What would you do if Jesus came to visit?
Would you welcome him with open arms and invite him into your home? Would you call up your friends and family to come over and meet him? Would you set your table with your finest china and spread a banquet out for him?
Who would not be excited to have Jesus be a guest at their home?
While he would no doubt appreciate all our efforts to make him feel welcome, there is really only one thing which he would ask of us. He would want nothing else than that we sit with him and listen. More than anything else, he would want our friendship.
It was the lesson he taught Martha in today's gospel. She and her sister Mary were blessed to be friends of Jesus and to have him as a guest in their home on many occasions. In her joy, Martha busied herself preparing a sumptuous meal. Mary, on the other hand, showed her love for Jesus by sitting at his feet and taking in his words of wisdom. Martha wanted to feed Jesus. But, above all, he wanted to feed them with his word. Jesus teaches them - and us - that the "better part" is not keeping ourselves busy but sitting ourselves down to listen to the wisdom of our Master.
In light of today's gospel, it is important for us to ask ourselves what it means to live out our faith. Is it simply a matter of following rules? Does it only require going to Mass on Sunday and avoiding serious sin? Is religion about the good works we should do? Or is it something more?
Living our faith means primarily having a loving relationship with Jesus. It is the recognition that he loved each of us enough to spread his arms on the cross to grant us the forgiveness of our sins. All the rules and regulations that are part of religion only make sense when we come to understand that Christianity is a matter of having a profound and personal friendship with our Lord and Savior, Jesus Christ.
Not only does today's gospel shed light on what it means to live our faith, it also teaches us an important lesson about prayer.
If religion were only about following rules and regulations, then prayer would be a simple matter of reciting formulas and acting out rituals. But when we understand our faith to be about building our relationship with Jesus, then prayer becomes a conversation. As we would with any friend, we pour out our hearts to Jesus. We tell him about our hopes and fears, our dreams and our demons. We thank him for loving us and praise him for the beauty of creation. We ask for his strength to fight temptation. We beg for his wisdom so that we can know his will and make choices that are pleasing to him. When we understand that Jesus is our friend, prayer is no longer a chore but a joy. It becomes something we look forward to and make time for just as we would with anyone we love.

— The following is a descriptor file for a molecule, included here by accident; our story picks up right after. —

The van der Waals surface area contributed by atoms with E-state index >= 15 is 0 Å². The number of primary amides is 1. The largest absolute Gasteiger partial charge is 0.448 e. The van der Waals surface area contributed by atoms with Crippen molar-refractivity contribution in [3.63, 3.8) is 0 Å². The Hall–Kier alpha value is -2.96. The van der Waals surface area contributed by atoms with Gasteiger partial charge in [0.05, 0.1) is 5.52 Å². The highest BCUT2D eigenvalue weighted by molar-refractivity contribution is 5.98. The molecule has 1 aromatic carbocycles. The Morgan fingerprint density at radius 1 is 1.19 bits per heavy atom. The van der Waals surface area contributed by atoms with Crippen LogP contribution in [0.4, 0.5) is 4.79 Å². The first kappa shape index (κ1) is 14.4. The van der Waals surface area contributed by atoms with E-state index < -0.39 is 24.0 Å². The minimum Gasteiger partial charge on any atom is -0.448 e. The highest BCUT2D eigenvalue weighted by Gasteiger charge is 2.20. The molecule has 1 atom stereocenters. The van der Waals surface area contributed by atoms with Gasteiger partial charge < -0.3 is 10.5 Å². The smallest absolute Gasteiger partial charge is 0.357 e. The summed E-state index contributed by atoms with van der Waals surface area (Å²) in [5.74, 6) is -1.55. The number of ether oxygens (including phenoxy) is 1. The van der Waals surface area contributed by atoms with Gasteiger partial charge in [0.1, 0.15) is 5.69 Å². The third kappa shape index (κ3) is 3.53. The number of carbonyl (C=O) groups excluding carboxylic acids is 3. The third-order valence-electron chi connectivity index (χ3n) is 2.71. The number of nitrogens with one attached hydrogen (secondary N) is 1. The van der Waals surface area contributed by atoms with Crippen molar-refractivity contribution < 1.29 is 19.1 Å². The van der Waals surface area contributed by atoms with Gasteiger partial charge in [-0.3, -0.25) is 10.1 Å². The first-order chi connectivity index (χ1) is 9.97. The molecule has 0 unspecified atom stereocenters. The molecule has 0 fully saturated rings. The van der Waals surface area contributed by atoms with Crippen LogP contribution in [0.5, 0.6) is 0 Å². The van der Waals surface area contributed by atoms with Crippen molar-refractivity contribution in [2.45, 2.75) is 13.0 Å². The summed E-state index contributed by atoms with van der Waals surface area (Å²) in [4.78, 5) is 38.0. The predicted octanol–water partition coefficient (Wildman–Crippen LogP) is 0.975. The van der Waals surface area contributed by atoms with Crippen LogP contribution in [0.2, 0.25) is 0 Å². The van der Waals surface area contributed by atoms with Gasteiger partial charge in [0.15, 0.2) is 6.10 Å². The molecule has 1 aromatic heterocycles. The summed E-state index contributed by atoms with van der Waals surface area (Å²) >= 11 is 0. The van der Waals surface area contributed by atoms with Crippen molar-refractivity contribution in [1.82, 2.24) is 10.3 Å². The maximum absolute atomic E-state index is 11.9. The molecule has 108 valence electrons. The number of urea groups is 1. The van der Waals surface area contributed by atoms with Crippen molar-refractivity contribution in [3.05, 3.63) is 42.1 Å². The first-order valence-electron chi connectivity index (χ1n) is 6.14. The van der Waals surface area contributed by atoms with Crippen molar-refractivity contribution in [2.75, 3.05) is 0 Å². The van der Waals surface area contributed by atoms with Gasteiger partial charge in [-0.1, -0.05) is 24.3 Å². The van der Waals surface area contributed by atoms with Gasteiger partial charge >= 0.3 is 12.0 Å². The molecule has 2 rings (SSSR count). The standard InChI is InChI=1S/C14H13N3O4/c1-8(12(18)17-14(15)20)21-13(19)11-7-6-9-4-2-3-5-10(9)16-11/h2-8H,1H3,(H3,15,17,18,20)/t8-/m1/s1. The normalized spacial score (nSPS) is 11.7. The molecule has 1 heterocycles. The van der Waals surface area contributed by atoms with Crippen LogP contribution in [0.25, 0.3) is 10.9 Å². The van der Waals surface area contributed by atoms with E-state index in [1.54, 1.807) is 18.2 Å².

If prayer is to be a true conversation between Jesus and us, then it is important that we not only talk but listen. There can never be a conversation when only one person does all the talking. And when the person we are conversing with is Jesus, then it makes sense that we should be doing a lot less talking and a lot more listening.
Listening is often the most difficult part of any relationship. The same is true of prayer. How can we listen to God when we cannot see or hear him? How does God speak to us? How do I know that it is God speaking to me and not my imagination? There are no easy answers to any of these questions. In fact, it takes a lifetime of prayer and self-discipline to begin to understand them in any depth. But a good place to start is by reading the Bible and making it part of our prayer time. Whenever we read the Scriptures or hear them proclaimed at Mass, it is God himself who speaks to us. As we study the Bible and familiarize ourselves with it, we train our ear to recognize his voice. We become better able to distinguish when it is God who is speaking to our heart and when it is, rather, our own desires. Making the Bible a part of our daily prayer life is essential to the growth of our friendship with Jesus.
There is no greater example of the desire Jesus has to have an intimate friendship with us than the Eucharist. At every Mass, we are Jesus' guests. He prepares a meal for us - the gift of his Body and Blood. When we receive communion, he welcomes us into his life, the life he shares with the Father and the Holy Spirit. And we welcome him into our hearts. Just as we would prepare our homes to welcome Jesus if he were to visit, so we should prepare our hearts, because he is about to enter them in a very real way.